delegation or overhead.

Concretely, this would mean merging the following classes and their
related dependents:
org.apache.opencmis.client.provider.spi.CmisSpiFactory vs
org.apache.opencmis.server.spi.AbstractServicesFactory
org.apache.opencmis.commons.provider.*Service vs
org.apache.opencmis.server.spi.Cmis*Service

The points that Florian raised about having not exactly the same
methods, or passing a call context or an objectInfos, are all valid
but can be solved simply IMHO.


2. Merge data transfert object interfaces

For instance
org.apache.opencmis.commons.provider.AllowableActionsData vs
org.apache.opencmis.client.api.AllowableActions
org.apache.opencmis.commons.provider.ContentStreamData vs
org.apache.opencmis.client.api.ContentStream
org.apache.opencmis.commons.provider.RepositoryCapabilitiesData vs
org.apache.opencmis.client.api.repository.RepositoryCapabilities
etc.

This would make a class like
org.apache.opencmis.client.api.repository.ObjectFactory dedicated to
turning objects from one API into another similar one mostly obsolete.
Copying objects into new objects is bad in general. Cloning objects
would still be useful but that's all.

Only the org.apache.opencmis.commons.impl.Converter that deals with
converting to- and from- this model to JAXB would have to be kept.


3. Merge the 9 service interfaces into one

(Except maybe for RepositoryService). This helps users dealing with
the SPI see single interfaces which is good because Java developers
often don't think in terms of services, they just want an object
(equivalent to a connection) on which they can call methods. This also
simplifies implementations somewhat (one less delegation to a common
"store manager").


4. Simplify passing of inclusion parameters

The provider methods often take includeAllowableActions,
includeRelationships,  renditionFilter, includePolicyIds, includeAcl,
etc. Chemistry uses a single "Inclusion" record here, which makes the
APIs more readable without losing generality.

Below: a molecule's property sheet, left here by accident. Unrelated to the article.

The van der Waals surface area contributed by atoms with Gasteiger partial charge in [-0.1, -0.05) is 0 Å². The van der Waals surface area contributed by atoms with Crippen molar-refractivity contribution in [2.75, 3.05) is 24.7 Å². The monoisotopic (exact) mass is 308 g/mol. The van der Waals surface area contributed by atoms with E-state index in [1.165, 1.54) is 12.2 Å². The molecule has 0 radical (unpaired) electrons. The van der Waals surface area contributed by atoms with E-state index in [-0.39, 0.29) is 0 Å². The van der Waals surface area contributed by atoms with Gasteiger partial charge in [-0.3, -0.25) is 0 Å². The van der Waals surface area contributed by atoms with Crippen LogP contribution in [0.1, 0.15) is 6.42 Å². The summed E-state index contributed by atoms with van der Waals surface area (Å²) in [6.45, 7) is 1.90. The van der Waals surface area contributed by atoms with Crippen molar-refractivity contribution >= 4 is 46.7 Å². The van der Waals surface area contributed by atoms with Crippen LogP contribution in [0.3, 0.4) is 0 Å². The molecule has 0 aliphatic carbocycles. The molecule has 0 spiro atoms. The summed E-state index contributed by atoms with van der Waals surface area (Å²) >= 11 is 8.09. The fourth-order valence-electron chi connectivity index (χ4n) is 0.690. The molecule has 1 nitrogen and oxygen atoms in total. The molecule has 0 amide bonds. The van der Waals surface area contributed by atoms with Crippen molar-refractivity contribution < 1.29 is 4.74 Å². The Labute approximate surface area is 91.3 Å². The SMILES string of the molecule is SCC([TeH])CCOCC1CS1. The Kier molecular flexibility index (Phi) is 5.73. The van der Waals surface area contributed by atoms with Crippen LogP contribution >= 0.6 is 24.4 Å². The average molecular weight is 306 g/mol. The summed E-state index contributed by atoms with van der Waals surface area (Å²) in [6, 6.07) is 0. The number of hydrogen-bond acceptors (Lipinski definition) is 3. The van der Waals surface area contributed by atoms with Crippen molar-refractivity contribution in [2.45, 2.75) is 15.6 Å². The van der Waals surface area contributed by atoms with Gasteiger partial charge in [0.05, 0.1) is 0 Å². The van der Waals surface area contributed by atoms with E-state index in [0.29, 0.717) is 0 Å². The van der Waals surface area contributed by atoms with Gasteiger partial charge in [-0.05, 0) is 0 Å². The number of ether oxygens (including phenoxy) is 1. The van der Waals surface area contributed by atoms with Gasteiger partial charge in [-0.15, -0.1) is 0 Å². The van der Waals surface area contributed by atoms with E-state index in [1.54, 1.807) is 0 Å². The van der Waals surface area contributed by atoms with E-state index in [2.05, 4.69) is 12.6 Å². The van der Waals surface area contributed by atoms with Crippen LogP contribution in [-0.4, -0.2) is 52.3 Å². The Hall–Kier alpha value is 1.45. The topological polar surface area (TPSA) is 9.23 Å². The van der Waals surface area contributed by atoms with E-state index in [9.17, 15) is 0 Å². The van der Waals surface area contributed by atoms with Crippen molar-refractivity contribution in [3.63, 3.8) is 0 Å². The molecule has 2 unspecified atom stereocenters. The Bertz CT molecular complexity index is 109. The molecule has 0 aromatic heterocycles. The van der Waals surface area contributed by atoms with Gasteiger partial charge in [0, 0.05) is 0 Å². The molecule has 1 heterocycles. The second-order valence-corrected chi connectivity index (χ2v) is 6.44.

5. Make data interfaces more Javaish

For instance ObjectData.getProperties().getProperties() is not
natural. Although it's close to the JAXB model, it's not necessary to
have it in our interfaces, and the Converter class can deal with this
easily.

There is a lot of Boolean passing where a simple boolean would be sufficient.

The whole ObjectData / ObjectList / ObjectInFolderList /
ObjectInFolderData / ObjectInFolderContainer / ObjectParentData coming
from JAXB should probably be rethought in a more Javaish way.


6. Simplify some client APIs

For instance Folder.createDocument(properties, contentStream,
versioningState, policies, addAces, removeAces, context) is too
complex for a client API.


7. Extract a generic TypeManager into commons

There's a simple one in the InMemory provider that would benefit other
backends. Or the one from Chemistry can be used.


8. Import the Chemistry ANTLR3 CMISQL parser

The inmemory implementation would have to be adapted (and completed) of course.


9. Other details

Rename *ObjectType* into *Type* (we only have on kind of "type", the
one of objects)
Rename BaseObjectTypeIds into BaseTypeId, as it's customary to name
enums in the singular.


Florent


-- 
Florent Guillaume, Director of R&D, Nuxeo
Open Source, Java EE based, Enterprise Content Management (ECM)
http://www.nuxeo.com   http://www.nuxeo.org   +33 1 40 33 79 87